Objective: Our purpose was to test the null hypothesis that beginning regular, moderate-intensity exercise in early pregnancy has no effect on fetoplacental growth. Study Design: Forty-six women who did not exercise regularly were randomly assigned at 8 weeks either to no exercise (n = 24) or to weight-bearing exercise (n = 22) 3 to 5 times a week for the remainder of pregnancy. Outcome variables included antenatal placental growth rate and neonatal and placental morphometric measurements. Results: The offspring of the exercising women were significantly heavier (corrected birth weight: 3.75 ± 0.08 kg vs 3.49 ± 0.07 kg) and longer (51.8 ± 0.3 cm vs 50.6 ± 0.3 cm) than those born to control women. The difference in birth weight was the result of an increase in both lean body mass and fat mass. In addition, midtrimester placental growth rate was faster (26 ± 2 cm3/wk vs 21 ± 1 cm3/wk) and morphometric indexes of placental function were greater in the exercise group. There were no significant differences in neonatal percentage body fat, head circumference, ponderal index, or maternal weight gain. Conclusions: These data indicate that beginning a moderate regimen of weight-bearing exercise in early pregnancy enhances fetoplacental growth. (Am J Obstet Gynecol 2000;183:1484-8.)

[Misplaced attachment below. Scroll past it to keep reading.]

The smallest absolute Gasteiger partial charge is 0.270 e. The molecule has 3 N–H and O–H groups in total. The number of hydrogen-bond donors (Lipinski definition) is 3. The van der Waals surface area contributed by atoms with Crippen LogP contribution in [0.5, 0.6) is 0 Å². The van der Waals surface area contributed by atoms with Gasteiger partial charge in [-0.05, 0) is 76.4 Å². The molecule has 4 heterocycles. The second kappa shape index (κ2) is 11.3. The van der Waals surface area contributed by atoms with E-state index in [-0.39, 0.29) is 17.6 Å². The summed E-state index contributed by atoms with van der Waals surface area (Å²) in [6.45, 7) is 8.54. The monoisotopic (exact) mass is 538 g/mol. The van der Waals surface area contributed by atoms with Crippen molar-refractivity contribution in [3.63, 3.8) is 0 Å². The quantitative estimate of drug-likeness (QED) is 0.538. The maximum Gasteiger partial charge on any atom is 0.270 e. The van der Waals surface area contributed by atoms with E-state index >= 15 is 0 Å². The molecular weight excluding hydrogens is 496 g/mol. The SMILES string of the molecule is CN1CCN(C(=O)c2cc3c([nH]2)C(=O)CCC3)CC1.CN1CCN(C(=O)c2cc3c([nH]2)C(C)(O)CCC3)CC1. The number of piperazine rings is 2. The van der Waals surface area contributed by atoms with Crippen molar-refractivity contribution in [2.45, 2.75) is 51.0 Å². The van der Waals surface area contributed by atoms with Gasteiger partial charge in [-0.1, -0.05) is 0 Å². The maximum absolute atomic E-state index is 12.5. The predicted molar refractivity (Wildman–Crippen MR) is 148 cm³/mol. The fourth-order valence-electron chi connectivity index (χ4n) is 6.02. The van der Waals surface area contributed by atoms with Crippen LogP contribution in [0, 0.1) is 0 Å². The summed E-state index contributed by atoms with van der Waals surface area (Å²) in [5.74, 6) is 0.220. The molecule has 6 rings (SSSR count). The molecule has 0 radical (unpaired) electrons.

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Accepted: March 10, 2000
Received in revised form: January 10, 2000
Received: September 10, 1999
☆Supported by grants HD21268, HD21109, and RR00080 from the National Institute of Child Health and Human Development and by funds from the MetroHealth Medical Center.
☆☆Reprint requests: James F. Clapp III, MD, Department of Obstetrics and Gynecology, MetroHealth Medical Center, 2500 MetroHealth Dr, Cleveland, OH 44109.
© 2000 Mosby, Inc. Published by Elsevier Inc. All rights reserved.